Democrats have a more positive image, but Republicans are stronger on key issues. CPAC tries to guess the next president through a straw poll. And a pie chart finds its doppelgänger. This is HuffPollster for Friday, February 27, 2015.
AMERICAN SPLIT ON POLITICAL PARTIES - Pew Research: "President Obama’s job approval has ticked up in recent months, to 48% currently, and his rating dwarfs the 26% approval measure for the leaders of the new Republican Congress. Yet the public is divided over whether Obama or Republican congressional leaders should take the lead in solving the nation’s problems: 40% say Obama while 38% say GOP leaders. That is virtually unchanged from a few days after the midterm elections in November." [Pew]
Democrats seen as less extreme, more tolerant... - More: "About six-in-ten say the Democratic Party “cares about the middle class” (60%) and “is tolerant and open to all groups of people” (59%). By comparison, 43% say the GOP cares about the middle class, and 35% say it is tolerant and open to all. And while about as many say the Republican Party is too extreme (50%) as say it is not (46%), just 36% view the Democratic Party as too extreme; 59% say it is not."
...Yet GOP fares better on most issues - More: "[T]he Republican Party fares much better on issues than image. Despite the majority view that the GOP lacks empathy for the middle class, about as many Americans say the Republican Party (44%) as the Democratic Party (41%) can do better in dealing with the economy. On immigration the public also is divided: 45% say the Democrats can do better, while 43% prefer the GOP. The only issue on which Democrats have an edge is on health care (47% to 40%). Republicans have opened substantial leads on dealing with the terrorist threat at home (20 points), making wise decisions about foreign policy (13 points) and dealing with taxes (11 points)."
CLIMATE CHANGE AS A MORAL ISSUE APPEALS TO AMERICANS - Reuters: "A significant majority of Americans say combating climate change is a moral issue that obligates them – and world leaders – to reduce carbon emissions....In recent months, the pope has warned about the moral consequences of failing to act on rising global temperatures, which are expected to disproportionately affect the lives of the world’s poor. The result of the poll suggests that appeals based on ethics could be key to shifting the debate over climate change in the United States… Two-thirds of respondents (66 percent) said that world leaders are morally obligated to take action to reduce CO2 emissions. And 72 percent said they were “personally morally obligated” to do what they can in their daily lives to reduce emissions...Sixty-four percent of those polled agreed with the pope that human activities are largely responsible for the rising CO2 levels that scientists say drive climate change...The poll respondents also said that United Nations scientists and a popular U.S. television host, Bill Nye “The Science Guy”, carry more authority on climate change than U.S. politicians." [Reuters]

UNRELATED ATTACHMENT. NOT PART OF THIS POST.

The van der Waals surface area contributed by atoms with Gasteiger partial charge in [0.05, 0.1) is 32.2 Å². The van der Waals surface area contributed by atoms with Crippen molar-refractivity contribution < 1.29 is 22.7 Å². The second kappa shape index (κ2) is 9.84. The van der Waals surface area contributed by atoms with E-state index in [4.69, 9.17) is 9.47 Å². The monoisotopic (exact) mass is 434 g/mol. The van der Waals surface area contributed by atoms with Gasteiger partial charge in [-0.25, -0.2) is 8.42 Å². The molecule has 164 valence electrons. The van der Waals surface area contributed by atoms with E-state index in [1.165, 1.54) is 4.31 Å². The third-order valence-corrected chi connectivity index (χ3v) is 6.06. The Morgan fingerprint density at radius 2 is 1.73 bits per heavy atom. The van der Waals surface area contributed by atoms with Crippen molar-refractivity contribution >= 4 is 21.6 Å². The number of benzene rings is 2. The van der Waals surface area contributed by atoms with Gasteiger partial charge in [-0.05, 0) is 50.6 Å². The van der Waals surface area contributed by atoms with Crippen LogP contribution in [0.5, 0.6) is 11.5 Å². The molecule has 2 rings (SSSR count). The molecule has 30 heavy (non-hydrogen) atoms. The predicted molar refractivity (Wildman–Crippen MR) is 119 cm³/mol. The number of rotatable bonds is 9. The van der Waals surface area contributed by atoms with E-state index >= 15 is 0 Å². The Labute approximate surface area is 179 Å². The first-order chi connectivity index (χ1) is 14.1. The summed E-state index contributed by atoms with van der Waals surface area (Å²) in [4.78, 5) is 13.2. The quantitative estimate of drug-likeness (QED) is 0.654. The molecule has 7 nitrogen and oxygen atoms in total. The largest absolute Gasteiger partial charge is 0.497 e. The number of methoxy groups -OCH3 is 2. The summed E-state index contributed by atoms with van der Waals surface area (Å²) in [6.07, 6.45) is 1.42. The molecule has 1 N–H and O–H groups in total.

CPAC 'STRAW POLL' REALITY CHECK - The Conservative Political Action Conference, which runs from Wednesday through Saturday at National Harbor MD, will feature a "straw poll" sponsored by the Washington Times testing seventeen potential Republican candidates. Results will be announced Saturday evening. However, as the Times' Stephan Dinan reports, "But the winner of the year-before straw poll hasn’t had great success winning the GOP’s nomination. Indeed, no straw poll winner of the year-before contest has ever won the GOP’s nomination in five iterations." [WashTimes]
More from Twitter:
-Brendan Nyhan: "Important context for CPAC straw poll coverage: year-before winner has never been nominated...2011 Ron Paul, 2007 Mitt...We shouldn't confuse the broader invisible primary - which will play crucial role in choosing the GOP nominee - with meaningless straw poll" [@BrendanNyhan here and here]
-Ryan Lizza: "For the last eight years (2007-2014), only people with the last name Romney or Paul have won the annual (overhyped) straw poll at CPAC. Other CPAC straw poll winners: Jack Kemp, Phil Gramm, Steve Forbes, Gary Bauer, Rudy Giuliani, George Allen. Notice a trend?" [@RyanLizza here and here]
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FRIDAY'S 'OUTLIERS' - Links to the best of news at the intersection of polling, politics and political data:
-Amy Walter looks at data that suggests the white vote is no longer enough for the GOP to capture a presidential win. [Cook Political]
-Global harassment of Jews reaches a seven-year high. [Pew]
-Americans are not as threatened by China's economic power as they once were. [Gallup]
-Americans are divided on Brian Williams. [PPP]
-Self described moderates are just as likely as anyone else to hold extreme positions. [Vox]
-Harry Enten forecasts a 92 percent chance that the Senate will confirm Loretta Lynch as Attorney General. 
-There's no "rich data" in women's sports. 
-Seven in ten Iranians think an agreement on nuclear will be reached. [Gallup]
-The U.S. Mint is seen as most positive and the IRS is seen as least positive among government agencies. [Harris]